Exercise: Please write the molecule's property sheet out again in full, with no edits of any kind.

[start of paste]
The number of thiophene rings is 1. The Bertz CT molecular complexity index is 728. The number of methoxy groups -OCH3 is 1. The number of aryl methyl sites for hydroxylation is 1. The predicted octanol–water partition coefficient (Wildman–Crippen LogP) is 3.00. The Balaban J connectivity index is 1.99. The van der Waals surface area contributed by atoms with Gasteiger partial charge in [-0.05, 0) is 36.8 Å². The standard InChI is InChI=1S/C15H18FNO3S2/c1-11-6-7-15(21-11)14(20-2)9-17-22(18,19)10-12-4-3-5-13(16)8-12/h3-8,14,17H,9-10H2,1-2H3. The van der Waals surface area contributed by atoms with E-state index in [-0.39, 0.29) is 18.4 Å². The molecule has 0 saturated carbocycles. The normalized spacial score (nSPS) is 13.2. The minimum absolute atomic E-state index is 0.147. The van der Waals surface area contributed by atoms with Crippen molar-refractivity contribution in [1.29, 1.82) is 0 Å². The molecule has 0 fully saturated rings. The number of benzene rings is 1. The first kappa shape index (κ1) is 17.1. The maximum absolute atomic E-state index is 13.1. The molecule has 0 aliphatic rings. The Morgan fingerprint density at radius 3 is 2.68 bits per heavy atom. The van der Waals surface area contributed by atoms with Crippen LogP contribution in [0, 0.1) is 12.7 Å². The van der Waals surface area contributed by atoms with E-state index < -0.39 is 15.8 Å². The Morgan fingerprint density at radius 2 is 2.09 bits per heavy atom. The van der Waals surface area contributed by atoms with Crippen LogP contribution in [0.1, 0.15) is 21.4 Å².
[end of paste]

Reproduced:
The number of thiophene rings is 1. The Bertz CT molecular complexity index is 728. The number of methoxy groups -OCH3 is 1. The number of aryl methyl sites for hydroxylation is 1. The predicted octanol–water partition coefficient (Wildman–Crippen LogP) is 3.00. The Balaban J connectivity index is 1.99. The van der Waals surface area contributed by atoms with Gasteiger partial charge in [-0.05, 0) is 36.8 Å². The standard InChI is InChI=1S/C15H18FNO3S2/c1-11-6-7-15(21-11)14(20-2)9-17-22(18,19)10-12-4-3-5-13(16)8-12/h3-8,14,17H,9-10H2,1-2H3. The van der Waals surface area contributed by atoms with E-state index in [-0.39, 0.29) is 18.4 Å². The molecule has 0 saturated carbocycles. The normalized spacial score (nSPS) is 13.2. The minimum absolute atomic E-state index is 0.147. The van der Waals surface area contributed by atoms with Crippen molar-refractivity contribution in [1.29, 1.82) is 0 Å². The molecule has 0 fully saturated rings. The number of benzene rings is 1. The first kappa shape index (κ1) is 17.1. The maximum absolute atomic E-state index is 13.1. The molecule has 0 aliphatic rings. The Morgan fingerprint density at radius 3 is 2.68 bits per heavy atom. The van der Waals surface area contributed by atoms with Crippen LogP contribution in [0, 0.1) is 12.7 Å². The van der Waals surface area contributed by atoms with E-state index < -0.39 is 15.8 Å². The Morgan fingerprint density at radius 2 is 2.09 bits per heavy atom. The van der Waals surface area contributed by atoms with Crippen LogP contribution in [0.1, 0.15) is 21.4 Å².